Sunday, January 24, 2016


“I don't want to live in a world where everything I say, everything I do, everyone I talk to, every expression of creativity and love or friendship is recorded.”

Its taken me two years to catch up with the Edward Snowden documentary 'Citizenfour', directed by Laura Poitras and have just discovered that Oliver Stone's movie 'Snowden' goes on general release in May this year. 'Citizen Four' is gripping, scary, thought-provoking. I now know I am a citizen in a country which has the highest level of personal surveillance of any country in the world (Snowden reveals).

Edward Snowden, the American computer professional leaked classified information from the National Security Agency (NSA) and Britain's GCHQ to the mainstream media starting in June 2013.

Here is the main website where you can donate to Snowden's legal costs and find out a helluva lot about who he is, where he's coming from and his motivation:

The Intercept is an online publication launched in February 2014 by First Look Media, the news organization created and funded by eBay founder Pierre Omidyar. Glenn Greenwald, Laura Poitras, and Jeremy Scahill are the editors. The magazine serves as a platform to report on the documents released by Edward Snowden in the short term, and to "produce fearless, adversarial journalism across a wide range of issues" in the long term. [Source/Wikipedia]

In partnership with The Intercept, artist Trevor Paglen offers a glimpse of America’s vast surveillance infrastructure, photographing three of the United States’ most powerful intelligence agencies—including the NSA—and placing the images in the public domain.

'The photographs below.... show three of the largest agencies in the U.S. intelligence community. The scale of their operations were hidden from the public until August 2013, when their classified budget requests were revealed in documents provided by Snowden.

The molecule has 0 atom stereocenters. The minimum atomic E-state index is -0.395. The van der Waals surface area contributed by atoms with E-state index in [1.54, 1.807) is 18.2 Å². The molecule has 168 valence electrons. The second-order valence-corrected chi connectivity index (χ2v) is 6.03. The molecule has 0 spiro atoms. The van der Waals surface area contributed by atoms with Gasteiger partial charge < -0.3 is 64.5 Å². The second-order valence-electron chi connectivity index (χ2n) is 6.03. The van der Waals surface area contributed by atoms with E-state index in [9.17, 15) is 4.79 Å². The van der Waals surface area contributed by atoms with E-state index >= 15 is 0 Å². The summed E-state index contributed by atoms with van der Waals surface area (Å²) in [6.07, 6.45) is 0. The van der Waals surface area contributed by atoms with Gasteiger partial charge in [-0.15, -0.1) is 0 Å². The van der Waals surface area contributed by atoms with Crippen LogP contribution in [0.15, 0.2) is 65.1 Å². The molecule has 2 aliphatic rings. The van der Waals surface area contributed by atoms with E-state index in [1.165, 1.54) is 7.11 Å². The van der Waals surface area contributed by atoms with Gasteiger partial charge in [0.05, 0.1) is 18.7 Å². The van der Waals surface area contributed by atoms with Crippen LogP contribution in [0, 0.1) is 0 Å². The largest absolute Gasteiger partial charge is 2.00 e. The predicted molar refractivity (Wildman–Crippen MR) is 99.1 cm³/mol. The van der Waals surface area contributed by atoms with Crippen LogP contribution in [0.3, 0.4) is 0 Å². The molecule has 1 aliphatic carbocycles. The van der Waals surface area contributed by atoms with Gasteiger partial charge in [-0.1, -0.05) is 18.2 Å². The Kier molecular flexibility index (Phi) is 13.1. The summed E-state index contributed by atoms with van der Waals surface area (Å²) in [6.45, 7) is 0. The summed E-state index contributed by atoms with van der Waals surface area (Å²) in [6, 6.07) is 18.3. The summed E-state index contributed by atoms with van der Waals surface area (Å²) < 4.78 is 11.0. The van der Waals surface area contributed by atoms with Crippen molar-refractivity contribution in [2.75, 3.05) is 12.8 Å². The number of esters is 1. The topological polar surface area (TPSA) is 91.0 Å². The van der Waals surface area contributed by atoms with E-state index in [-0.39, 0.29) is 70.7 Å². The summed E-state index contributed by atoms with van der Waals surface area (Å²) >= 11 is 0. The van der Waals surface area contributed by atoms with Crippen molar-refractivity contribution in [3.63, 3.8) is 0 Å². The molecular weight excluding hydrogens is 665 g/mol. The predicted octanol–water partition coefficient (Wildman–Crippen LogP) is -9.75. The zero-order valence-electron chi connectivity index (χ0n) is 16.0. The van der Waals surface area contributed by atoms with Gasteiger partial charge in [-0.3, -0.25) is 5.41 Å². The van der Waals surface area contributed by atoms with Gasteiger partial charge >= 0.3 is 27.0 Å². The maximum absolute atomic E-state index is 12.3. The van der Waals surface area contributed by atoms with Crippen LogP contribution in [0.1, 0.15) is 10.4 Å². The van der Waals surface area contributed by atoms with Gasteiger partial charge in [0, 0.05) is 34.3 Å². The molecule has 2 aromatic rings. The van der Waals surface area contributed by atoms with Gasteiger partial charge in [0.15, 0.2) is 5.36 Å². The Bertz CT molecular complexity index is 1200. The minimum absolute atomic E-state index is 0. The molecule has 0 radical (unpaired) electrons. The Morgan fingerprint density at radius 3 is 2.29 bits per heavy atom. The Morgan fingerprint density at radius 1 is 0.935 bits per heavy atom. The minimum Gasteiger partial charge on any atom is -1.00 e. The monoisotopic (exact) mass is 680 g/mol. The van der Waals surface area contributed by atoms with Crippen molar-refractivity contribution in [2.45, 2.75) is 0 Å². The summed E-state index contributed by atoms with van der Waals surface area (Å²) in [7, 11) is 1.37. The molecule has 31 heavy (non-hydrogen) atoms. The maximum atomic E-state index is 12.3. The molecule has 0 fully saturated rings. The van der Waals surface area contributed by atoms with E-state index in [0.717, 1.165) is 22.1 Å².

Three months later, I rented a helicopter and shot nighttime images of the NSA’s headquarters.

With a 2013 budget request of approximately $10.8 billion, the NSA is the second-largest agency in the U.S. intelligence community. It is headquartered in Fort Meade, Maryland.

I did the same with the NRO, which designs, builds and operates America’s spy
NATIONAL RECONNAISSANCE OFFICE (NRO)The NRO is in charge of developing, deploying and operating reconnaissance satellites. With a budget allocation of $10.3 billion, it is the third-largest U.S. intelligence agency. Its headquarters are in Chantilly, Virginia.
and with the National Geospatial-Intelligence Agency (NGA), which maps and analyzes imagery, connecting geographic information to other surveillance data.
The NGA is responsible for collecting, analyzing and distributing intelligence derived from imagery. According to documents provided by Edward Snowden, the NGA’s latest budget request was $4.9 billion—more than double its funding a decade ago. It is headquartered in Springfield, Virginia.
The Central Intelligence Agency—the largest member of the intelligence community—denied repeated requests for permission to take aerial photos of its headquarters in Langley, Virginia.
 'My intention is to expand the visual vocabulary we use to “see” the U.S. intelligence community.
 Although the organizing logic of our nation’s surveillance apparatus is invisibility and secrecy, its operations occupy the physical world.
Digital surveillance programs require concrete data centers; intelligence agencies are based in real buildings; surveillance systems ultimately consist of technologies, people, and the vast network of material resources that supports them.
If we look in the right places at the right times, we can begin to glimpse America’s vast intelligence infrastructure.
These new images of the NSA, NRO and NGA are being placed in the public domain without restriction, to be used by anyone for any purpose whatsoever, with or without attribution'

Trevor Paglen's work deliberately blurs lines between science, contemporary art, journalism and other disciplines to construct unfamiliar, yet meticulously researched ways to see and interpret the world around us.
He is the author of five books and numerous articles on subjects including experimental geography, state secrecy, military symbology, photography and visuality. His most recent book, The Last Pictures, is a meditation on the intersections of deep time, politics and art.

The artist who maps the twilight world of the surveillance agencies by Jemima Kiss [The Guardian 11/10/14]

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